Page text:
Three years later, the market has become dramatically more challenging with the arrival of the new Vauxhall Astra and Volkswagen Golf, both going head-to-head in the lower medium fleet sector with the Peugeot.
And, of course, it’s going to get a lot tougher with the arrival of the new Ford Focus on the market in the first couple of months of 2005.
Society of Motor Manufacturers and Traders’ figures reveal that Peugeot’s market share has fallen 9.78% year-on-year to September, registering 137,286 units compared to 152,169 last year. Vauxhall, Renault and Volkswagen are seeing increases in their sales and only Ford among the fleet big-league is experiencing a similar downturn, but not to the same degree as Peugeot – and the new Focus should address this.
So, Peugeot could do with a lift. Can the 307 estate light a fire underneath the Gallic lion and propel it to new heights?
The signs are good. The estate version carries over much of the appeal of its hatchback parent.
What you get for your £15,320 is the impressive shark-like styling with a back end full of functionality and a generous number of toys – mated to a powerful engine. The 1.6-litre HDi engine develops a maximum power of 110bhp at 4,000 rpm and with a max torque of 180lb-ft at 1,750rpm gives you plenty of response from the word go.
0-62mph is achieved in a respectable 11.5 seconds – 0.4 of a second slower than the 1.6 16v petrol five-door hatch, despite a 207kg difference in weight. The impressive fuel consumption figure is 56.5 mpg on the combined cycle compared to 39.2mpg for the 1.6 hatch and the engine is also equipped with a particulate filter as standard.
Boot space in an estate is naturally important and with a wheelbase 100mm longer than the hatch and a maximum storage capacity of 63.7 cubic feet compared to 46.9 in the hatchback, the benefits to load luggers are obvious. The boot has a wide floor area with lock-down points and the car comes with a storage net. The parcel shelf is a bit flimsy though.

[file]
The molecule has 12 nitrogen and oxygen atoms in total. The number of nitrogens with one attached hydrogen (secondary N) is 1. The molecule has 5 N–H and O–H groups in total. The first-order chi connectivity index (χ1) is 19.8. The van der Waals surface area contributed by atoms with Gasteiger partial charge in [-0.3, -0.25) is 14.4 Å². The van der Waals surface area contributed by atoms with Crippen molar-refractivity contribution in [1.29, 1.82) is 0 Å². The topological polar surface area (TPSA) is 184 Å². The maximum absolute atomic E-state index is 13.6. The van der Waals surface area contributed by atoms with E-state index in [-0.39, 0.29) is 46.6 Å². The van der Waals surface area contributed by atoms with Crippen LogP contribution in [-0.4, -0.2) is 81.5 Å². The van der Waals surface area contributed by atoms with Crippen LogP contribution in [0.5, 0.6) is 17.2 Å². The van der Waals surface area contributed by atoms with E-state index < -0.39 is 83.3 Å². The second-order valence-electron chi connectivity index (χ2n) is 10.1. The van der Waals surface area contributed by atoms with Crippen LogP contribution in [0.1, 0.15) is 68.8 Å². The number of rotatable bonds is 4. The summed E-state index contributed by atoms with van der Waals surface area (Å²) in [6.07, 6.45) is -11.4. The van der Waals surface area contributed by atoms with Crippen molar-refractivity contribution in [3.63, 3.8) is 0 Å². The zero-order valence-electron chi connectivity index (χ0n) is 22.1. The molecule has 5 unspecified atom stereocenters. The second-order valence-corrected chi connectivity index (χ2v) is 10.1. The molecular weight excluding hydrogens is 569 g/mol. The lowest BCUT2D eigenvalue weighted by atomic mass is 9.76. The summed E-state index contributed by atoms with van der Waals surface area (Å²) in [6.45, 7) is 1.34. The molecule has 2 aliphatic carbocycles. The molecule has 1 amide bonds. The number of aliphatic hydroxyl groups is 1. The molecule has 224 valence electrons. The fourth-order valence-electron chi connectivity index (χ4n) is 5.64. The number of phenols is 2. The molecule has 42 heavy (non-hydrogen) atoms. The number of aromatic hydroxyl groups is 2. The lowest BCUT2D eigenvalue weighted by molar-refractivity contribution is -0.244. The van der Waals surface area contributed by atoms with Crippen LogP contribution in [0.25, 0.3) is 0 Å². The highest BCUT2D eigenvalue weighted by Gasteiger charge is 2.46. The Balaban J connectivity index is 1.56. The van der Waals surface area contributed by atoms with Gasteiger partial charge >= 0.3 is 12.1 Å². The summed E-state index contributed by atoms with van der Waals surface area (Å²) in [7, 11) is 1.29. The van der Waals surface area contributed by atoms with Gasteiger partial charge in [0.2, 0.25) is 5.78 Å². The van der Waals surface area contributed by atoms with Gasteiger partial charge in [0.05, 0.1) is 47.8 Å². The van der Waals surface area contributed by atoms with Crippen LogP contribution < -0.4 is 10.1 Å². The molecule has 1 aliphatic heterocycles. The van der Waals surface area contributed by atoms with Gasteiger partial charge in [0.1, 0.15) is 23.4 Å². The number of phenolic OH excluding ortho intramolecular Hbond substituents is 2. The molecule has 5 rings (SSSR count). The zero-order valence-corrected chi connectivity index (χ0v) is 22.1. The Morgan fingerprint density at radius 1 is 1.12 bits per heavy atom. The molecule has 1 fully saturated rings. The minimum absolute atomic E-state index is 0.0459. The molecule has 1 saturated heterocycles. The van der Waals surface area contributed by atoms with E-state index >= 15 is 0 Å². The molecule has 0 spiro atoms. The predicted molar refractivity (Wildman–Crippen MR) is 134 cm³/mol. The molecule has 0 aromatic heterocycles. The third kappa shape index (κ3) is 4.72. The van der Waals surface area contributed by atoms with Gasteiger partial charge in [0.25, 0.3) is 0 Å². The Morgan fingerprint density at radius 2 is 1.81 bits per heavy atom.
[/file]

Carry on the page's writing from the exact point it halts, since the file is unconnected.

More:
The cabin has all the characteristics you would expect from Peugeot and the standard of plastics and the installation is good.
The seats are supportive without being hard and the dash is laid out sensibly. Despite the car’s weight the steering is very light and typical of Peugeot. It adds a thrill to the driving of what could be a staid experience.
I’ve driven the 307 for 1,400 miles in a fortnight and have noticed an unintended speed limiter on the car.
As it reaches 70mph the steering wheel begins to shake like a tumble dryer on medium spin.
Annoying but it certainly makes me concentrate. The car has been booked into the local dealer and by the time you read this, it should be completely cured.
Price (OTR) £15,320
CO2 emissions (g/km) 131
Company car tax bill (2004/5) 22% tax-payer: £42 per month
Insurance group: 7A
Combined mpg: 56.5
Test mpg: n/a
CAP Monitor residual value: £4,825/32%
HSBC contract hire rate: £303
Expenditure to date nil
What we expect
THE HDi 110 is one of the most efficient engines on the market, plus it is Euro IV compliant, which means drivers avoid the 3% benefit-in-kind (BIK) penalty. So, we expect the panacea of modern diesel motoring, gutsy performance with plenty of torque without breaking the bank with too many fuel stops. Peugeot has put a lot of emphasis on practicality so in the six months the car is on our fleet, we expect it to fulfil our demands on people/luggage carrying in its generous sized boot and various cabin storage areas.
The Manufacturer's View
A Positive Development
STEVE Harris, Peugeot fleet director, believes the addition of 307 estate, with the introduction of two brand new Euro IV compliant HDi diesel engines, is a positive development on a number of fronts for Peugeot’s fleet customers and drivers. He said: ‘The 307 estate continues to play an important role within the 307 range, and within our overall fleet sales aspirations – both now and in the future.
From the launch of 307 estate, it has had universal appeal, as it manages to combine utilitarian practical qualities with genuine style and drivability at the same time. The extended wheelbase of the 307 estate, as well as the individual rear seating, continues to have an application across a range of our fleet customers. With the advent of Euro IV HDi diesel engines in 307 estate, drivers and fleets have sound financial reasons for selecting this Peugeot, whether attributable to lower BIK taxation or because of lower wholelife costs.’